F.I.R.E. stands for Financial Independence, Retire Early – or does it?
Sure, the basic premise behind the FIRE movement is pretty simple: Spend less than you earn (or earn more than you spend) and invest the difference. Eventually, you’ll reach Financial Independence, which will enable you to Retire Early.
However – and I’ve written about this many, many times over the years – almost no one actually ends up retiring in the classic sense when they reach FI. In reality, FIRE probably ends up meaning something along the lines of Financial Independence, Retire Early (from the 9-5 grind) for most people.
People continue to try to come up with new interpretations of the oh-so-catchy term “FIRE” all the time. Probably because deep inside, we all know that FIRE (as in Financial Independence, Retire Early) is a nice idea but not how things pan out in real life. Yes, there will always be some exceptions, but I’m sure you know what I’m talking about.
Here is a list of examples of how people re-frame the RE part of FIRE:
- Financial Independence, Retire Eventually
- Financial Independence, Redirect Employment
- Financial Independence, Rethink Everything
- Financial Independence, Ratrace Exit
- Financial Independence, Reduced Effort
- Financial Independence, Recreational Employment
- Financially Independent, Rewired and Energetic
Notice how none of these actually refer to (early) retirement?
So we’ve started to question the second part – Retire Early – of the FIRE acronym. But strangely enough, hardly anyone seems to question the first part – Financial Independence.
Several alternative terms to FIRE have appeared over the last few years, coined by clever people who also question the whole “retire early” narrative:
- FITR (Financial Independence, Time Rich) – I actually really like this one. It was coined by Money School author Lacey Filipich.
- FILE (Financial Independence, Live Early) – This appears to be a FIRE variation for people who don’t want kids?!
- FIFE (Financial Independence, Freedom Early) – I first heard about this one in the latest episode of the Irish FIRE Podcast which referenced this article. I really like this term.
- Work Optional – this is the term Tanja Hester from Our Next Life uses. It’s a nice alternative to all these acronyms!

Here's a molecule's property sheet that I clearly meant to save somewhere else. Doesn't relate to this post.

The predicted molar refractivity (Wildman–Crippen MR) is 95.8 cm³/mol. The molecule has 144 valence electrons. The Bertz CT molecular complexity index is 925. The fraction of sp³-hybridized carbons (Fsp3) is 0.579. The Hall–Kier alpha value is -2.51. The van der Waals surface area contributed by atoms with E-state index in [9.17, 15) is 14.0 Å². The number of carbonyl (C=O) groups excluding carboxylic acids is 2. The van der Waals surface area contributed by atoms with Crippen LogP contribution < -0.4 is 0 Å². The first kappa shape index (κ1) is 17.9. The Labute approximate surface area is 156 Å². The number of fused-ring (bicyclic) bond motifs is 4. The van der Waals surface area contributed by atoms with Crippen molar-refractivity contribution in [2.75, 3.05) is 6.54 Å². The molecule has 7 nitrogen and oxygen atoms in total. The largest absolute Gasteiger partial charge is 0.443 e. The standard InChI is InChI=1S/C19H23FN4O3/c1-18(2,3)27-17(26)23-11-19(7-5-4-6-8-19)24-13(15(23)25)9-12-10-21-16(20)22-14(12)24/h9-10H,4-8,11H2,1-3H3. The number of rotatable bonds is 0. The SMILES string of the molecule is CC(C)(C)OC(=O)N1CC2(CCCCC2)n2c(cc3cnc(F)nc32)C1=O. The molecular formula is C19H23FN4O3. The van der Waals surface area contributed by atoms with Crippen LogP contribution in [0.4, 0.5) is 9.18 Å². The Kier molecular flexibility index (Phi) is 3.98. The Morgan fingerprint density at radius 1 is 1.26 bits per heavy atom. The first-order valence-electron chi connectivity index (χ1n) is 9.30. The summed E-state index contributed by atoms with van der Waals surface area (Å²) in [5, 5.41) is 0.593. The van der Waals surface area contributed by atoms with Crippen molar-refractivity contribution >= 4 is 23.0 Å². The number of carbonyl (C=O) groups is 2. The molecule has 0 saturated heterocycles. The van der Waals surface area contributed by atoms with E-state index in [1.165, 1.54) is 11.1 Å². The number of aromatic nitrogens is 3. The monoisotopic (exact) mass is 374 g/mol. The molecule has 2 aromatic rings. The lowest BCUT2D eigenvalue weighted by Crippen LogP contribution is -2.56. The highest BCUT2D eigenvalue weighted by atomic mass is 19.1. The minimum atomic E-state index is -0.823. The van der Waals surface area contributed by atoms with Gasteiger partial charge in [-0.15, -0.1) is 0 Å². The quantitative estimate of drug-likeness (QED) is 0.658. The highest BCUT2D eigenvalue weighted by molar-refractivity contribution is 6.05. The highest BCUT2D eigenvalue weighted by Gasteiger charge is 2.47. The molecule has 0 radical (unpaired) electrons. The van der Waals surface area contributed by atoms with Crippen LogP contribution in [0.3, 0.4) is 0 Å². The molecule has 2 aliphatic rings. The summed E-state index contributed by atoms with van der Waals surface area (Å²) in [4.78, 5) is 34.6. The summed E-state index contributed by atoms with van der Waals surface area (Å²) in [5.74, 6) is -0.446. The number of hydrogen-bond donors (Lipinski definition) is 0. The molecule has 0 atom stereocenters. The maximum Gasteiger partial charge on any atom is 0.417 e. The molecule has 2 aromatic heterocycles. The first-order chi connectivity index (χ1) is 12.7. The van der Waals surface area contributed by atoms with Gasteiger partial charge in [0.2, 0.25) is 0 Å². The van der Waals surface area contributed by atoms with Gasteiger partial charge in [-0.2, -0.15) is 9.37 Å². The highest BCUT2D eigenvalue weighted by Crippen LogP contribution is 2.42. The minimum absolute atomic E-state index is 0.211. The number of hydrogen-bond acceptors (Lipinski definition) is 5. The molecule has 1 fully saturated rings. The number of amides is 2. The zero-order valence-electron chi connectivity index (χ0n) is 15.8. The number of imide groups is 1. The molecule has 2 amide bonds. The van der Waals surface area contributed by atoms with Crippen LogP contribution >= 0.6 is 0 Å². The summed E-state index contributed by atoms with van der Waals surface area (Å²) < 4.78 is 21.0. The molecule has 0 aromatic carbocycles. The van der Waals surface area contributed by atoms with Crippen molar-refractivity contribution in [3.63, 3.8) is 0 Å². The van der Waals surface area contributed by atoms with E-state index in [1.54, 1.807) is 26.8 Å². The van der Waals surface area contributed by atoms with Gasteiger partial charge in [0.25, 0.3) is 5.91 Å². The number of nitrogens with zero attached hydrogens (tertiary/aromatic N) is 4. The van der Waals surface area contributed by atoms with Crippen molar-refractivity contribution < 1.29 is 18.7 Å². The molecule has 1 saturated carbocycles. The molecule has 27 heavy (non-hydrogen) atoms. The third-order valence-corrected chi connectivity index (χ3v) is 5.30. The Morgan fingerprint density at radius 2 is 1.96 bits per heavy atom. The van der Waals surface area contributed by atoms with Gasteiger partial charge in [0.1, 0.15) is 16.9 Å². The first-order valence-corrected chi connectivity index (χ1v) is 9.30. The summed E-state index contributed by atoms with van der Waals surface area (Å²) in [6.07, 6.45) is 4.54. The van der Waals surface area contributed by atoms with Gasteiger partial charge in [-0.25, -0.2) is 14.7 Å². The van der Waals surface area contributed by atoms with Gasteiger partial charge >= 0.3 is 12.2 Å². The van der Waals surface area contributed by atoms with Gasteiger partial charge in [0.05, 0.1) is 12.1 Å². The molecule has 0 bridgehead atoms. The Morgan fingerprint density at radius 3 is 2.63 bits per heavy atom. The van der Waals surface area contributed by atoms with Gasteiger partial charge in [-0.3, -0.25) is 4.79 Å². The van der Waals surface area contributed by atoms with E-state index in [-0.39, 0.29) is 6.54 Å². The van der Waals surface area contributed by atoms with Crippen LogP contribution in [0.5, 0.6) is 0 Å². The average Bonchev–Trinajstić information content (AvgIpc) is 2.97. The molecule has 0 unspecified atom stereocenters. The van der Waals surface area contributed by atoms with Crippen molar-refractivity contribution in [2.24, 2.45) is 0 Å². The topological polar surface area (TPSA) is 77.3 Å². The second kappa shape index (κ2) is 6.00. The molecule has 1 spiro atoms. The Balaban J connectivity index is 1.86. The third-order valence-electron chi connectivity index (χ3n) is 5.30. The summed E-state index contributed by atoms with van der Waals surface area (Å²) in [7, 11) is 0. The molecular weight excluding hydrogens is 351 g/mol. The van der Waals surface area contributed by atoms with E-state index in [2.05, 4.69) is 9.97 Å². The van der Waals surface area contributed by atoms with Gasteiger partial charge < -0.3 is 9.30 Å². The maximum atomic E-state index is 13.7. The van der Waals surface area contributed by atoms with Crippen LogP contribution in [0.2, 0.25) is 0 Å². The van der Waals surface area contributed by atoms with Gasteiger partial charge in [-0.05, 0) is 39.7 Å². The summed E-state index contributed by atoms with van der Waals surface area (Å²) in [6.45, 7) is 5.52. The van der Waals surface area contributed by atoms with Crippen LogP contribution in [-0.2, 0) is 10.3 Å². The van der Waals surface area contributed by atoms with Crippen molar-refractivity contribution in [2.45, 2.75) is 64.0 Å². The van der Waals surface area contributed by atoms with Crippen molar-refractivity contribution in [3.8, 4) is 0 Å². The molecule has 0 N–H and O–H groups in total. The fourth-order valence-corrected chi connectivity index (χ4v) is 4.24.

- FIOR (Financial Independence, Optional Retirement) – not sure who coined this one, but it’s very similar to “Work Optional”.
I really like some of these, and I find they do a better job conveying what FIRE enthusiasts are actually after. However, my one criticism is that they still include the same first step – reach Financial Independence (aka accumulate a massive nest egg to have the option to never ever work another day in your life) before you start living the second half of the acronym.
My question is this: if RE (Retire Early) is not part of your FIRE plan, then why is (full, early) Financial Independence?
I am most confused by “Financial Independence, Retire Eventually”. If you won’t retire straight away but “eventually” instead, doesn’t that also mean that you don’t need full financial independence straight away but could just reach the FI part “eventually” as well?
I think that many of us are too scared to start working towards our ideal post-FI (RE) lives. So we trick ourselves into going after the FI part first and chasing that magic number. That way, we feel we can tackle our RE endeavours with a cuddly blankie (aka Financial Independence) wrapped around us – just in case things don’t go to plan / we fail / something terrible happens. The years of sacrifice and hustle to get to FI get brushed aside, even when it becomes clear that because of all the un-retiredness that goes on in our RE lives, the FI nest egg never even gets touched.
The more I think about this topic (which I have a lot lately), the more absurd it seems.
Many hardcore FIRE enthusiasts will argue that Early Retirement simply refers to retiring from the rat race and that it’s the phase in which we have the freedom to do whatever we want. That’s all good and well, but you don’t actually need to be fully financially independent to enjoy these benefits.
I would argue that all these people who reach FI and then leave their 9-5 job to become entrepreneurs, part-time or seasonal workers, freelancers, etc., are not early retirees. There is a much better and more accurate term for their status: they are semi-retired!
So what do I believe FIRE stands for? Call me a purist, but for me, it stands for Financial Independence Retire Early.
Retirement to me means that someone is, well, retired. A retiree does not start businesses. A retiree doesn’t fund all of their expenses from their job. A retiree is retired and doesn’t work (a few hours of volunteering don’t count, obviously). Everyone is entitled to have their own opinion, but I’m with the dictionary on this one:
That’s exactly why I will probably not “FIRE” (the acronym has also turned into a verb in recent years!) and retire early for at least another decade or more. I just enjoy being semi-retired so much and can’t imagine being fully retired at this stage – reaching our FI number won’t change that. That’s why I gave this website the subtitle “Financial Independence, (Semi-)Retire Early”, – although I don’t have a cool acronym for the term.
The meaning of the acronym FIRE continues to evolve and change. I think that’s a good thing. I’m pretty sure that at some point, more people in the community will also start questioning the FI part of FIRE. This will inevitably lead them into the magical world of alternative FI strategies where your friend Mrs. Flamingo feels at home. 🙂
So, what does FIRE mean to you? What does the RE part stand for, in your opinion?